Baylor Scott & White Health is revolutionizing health insurance in North Texas by offering a plan that integrates the incentives and funding structure of direct primary care into the larger network of healthcare providers. This means that primary care physicians operating in this plan will not be billing for individual services, and payers will be paying a flat rate for the person’s primary care needs no matter how many times they visit the primary care physician or what work is done while there.
BSW says it is the first of its kind in North Texas, which separates primary care from other services while still covering for hospital, specialist, and other ancillary services. Before this plan, there were providers who did some value-based and direct primary care, and other direct primary care practices that were not part of insurance networks, but employers and payers had to do a lot of work if they wanted to utilize the incentives and structure of direct primary care while still providing coverage more specialized care was needed.
At direct primary care practices, physicians are paid per patient, per month on a subscription basis, which disincentivizes unnecessary care or lab work, while fee-for-service physicians make money for every test they run or procedure they perform. During the pandemic, many have been staying away from the doctor, meaning those who are funded by each service performed were struggling to keep the lights on in many cases. A group of physicians has been lobbying the state and federal governments to move to the prospective payment model that Medicare already uses, which gives providers a certain amount per member, per month, and if that member is kept healthy with fewer dollars than was given, both sides c benefit from the savings.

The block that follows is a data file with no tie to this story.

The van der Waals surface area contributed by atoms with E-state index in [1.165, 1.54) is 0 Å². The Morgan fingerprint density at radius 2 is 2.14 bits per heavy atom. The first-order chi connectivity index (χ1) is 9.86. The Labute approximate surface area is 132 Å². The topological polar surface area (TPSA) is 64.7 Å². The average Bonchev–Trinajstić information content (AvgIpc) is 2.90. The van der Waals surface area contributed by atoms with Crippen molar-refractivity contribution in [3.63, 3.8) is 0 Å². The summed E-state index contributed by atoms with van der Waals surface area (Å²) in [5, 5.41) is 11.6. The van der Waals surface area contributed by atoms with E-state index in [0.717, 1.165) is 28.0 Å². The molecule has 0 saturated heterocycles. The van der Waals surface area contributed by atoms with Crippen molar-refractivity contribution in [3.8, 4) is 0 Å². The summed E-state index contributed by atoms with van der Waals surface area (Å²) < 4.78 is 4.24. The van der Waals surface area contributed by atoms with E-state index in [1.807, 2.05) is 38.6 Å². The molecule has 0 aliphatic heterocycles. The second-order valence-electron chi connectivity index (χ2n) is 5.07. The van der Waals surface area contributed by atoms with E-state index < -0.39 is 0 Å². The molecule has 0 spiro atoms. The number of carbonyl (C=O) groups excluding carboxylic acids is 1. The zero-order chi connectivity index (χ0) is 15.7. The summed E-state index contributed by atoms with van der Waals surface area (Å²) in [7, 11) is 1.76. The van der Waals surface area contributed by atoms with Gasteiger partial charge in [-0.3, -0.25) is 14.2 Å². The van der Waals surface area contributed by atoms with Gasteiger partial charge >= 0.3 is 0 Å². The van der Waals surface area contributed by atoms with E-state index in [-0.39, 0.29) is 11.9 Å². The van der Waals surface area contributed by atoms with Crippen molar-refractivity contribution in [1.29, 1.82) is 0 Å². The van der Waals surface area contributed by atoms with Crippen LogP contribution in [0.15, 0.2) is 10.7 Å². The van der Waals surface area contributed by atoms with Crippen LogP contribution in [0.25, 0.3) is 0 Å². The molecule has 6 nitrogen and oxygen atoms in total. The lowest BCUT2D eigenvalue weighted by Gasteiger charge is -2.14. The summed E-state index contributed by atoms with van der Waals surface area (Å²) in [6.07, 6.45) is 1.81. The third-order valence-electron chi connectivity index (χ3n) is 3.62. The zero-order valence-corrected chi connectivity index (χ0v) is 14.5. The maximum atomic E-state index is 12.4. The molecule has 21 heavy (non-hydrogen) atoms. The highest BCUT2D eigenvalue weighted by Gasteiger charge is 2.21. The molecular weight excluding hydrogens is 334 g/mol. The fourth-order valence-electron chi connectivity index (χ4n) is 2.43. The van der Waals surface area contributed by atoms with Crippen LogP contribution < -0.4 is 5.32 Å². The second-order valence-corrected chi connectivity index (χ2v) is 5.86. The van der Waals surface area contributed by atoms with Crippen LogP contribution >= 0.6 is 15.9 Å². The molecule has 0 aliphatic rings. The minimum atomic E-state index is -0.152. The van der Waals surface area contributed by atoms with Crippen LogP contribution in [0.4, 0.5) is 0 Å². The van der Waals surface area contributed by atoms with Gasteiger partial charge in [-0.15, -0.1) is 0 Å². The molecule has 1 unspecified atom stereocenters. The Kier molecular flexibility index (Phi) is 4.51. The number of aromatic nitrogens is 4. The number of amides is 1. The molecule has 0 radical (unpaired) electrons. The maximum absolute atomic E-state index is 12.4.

The BSW plan brings all of that together in a more traditional insurance plan, unbundling the primary care physicians already in the BSW health plan’s network and combining them with the specialists and hospital services that BSW provides. Some employers who have seen the benefit of direct primary care have already started to pay for their employees to go there because of the changed incentives and better access, but it often meant they had to pay for primary care twice, as most insurance plans did not unbundle primary care from other services.
“Integrating direct primary care with an employer benefit offering aligns incentives across the spectrum to address increasing healthcare costs for both the employer and their employees,” said Trent Hadley, CPA, vice president and chief financial officer of Baylor Scott & White Quality Alliance, Baylor Scott & White Health’s accountable care organization (ACO) via release.
In the BSW iteration of direct primary care, employers contribute toward a monthly membership fee for the patient that covers office visits, lab work, immunizations, and virtual visits at a participating primary care practice. “Our direct primary care offering will help make the cost of healthcare more predictable and transparent for employers. By strengthening the link between the individual and their primary care provider and leveraging the strength of our virtual care platform, we expect to deliver better health outcomes and higher satisfaction with their care,” said Jeff Ingrum, president and CEO of Scott and White Health Plan via release.
The network was created with the help of Accressa, a local technology company that specializes in payments and administrative solutions in the primary care market. “Networks of physicians are dynamically creating and maintaining multi-location coverage maps by leveraging our patent pending technology to develop their direct care programs/plans that employers and participants are installing into their healthcare solutions,” says Accresa CEO William Short.
The direct primary model will allow for the medical team to care for patients, as they no longer have to worry about doing enough billable actions and procedures to stay in business, and can focus on the patient’s care. Care management can keep costs low and patients out of more costly hospital visits, but practices are often unable to bill for the calls and relationship building that enables them to keep their patients healthy. With a monthly fee, they can devote more time to care manage and still be paid a good rate. “There is a care team approach, and the practice can now use those resources to the full extent to manage high risk,” says Hadley. “They can stop the the rat race of fee-for-service and innovate healthcare.”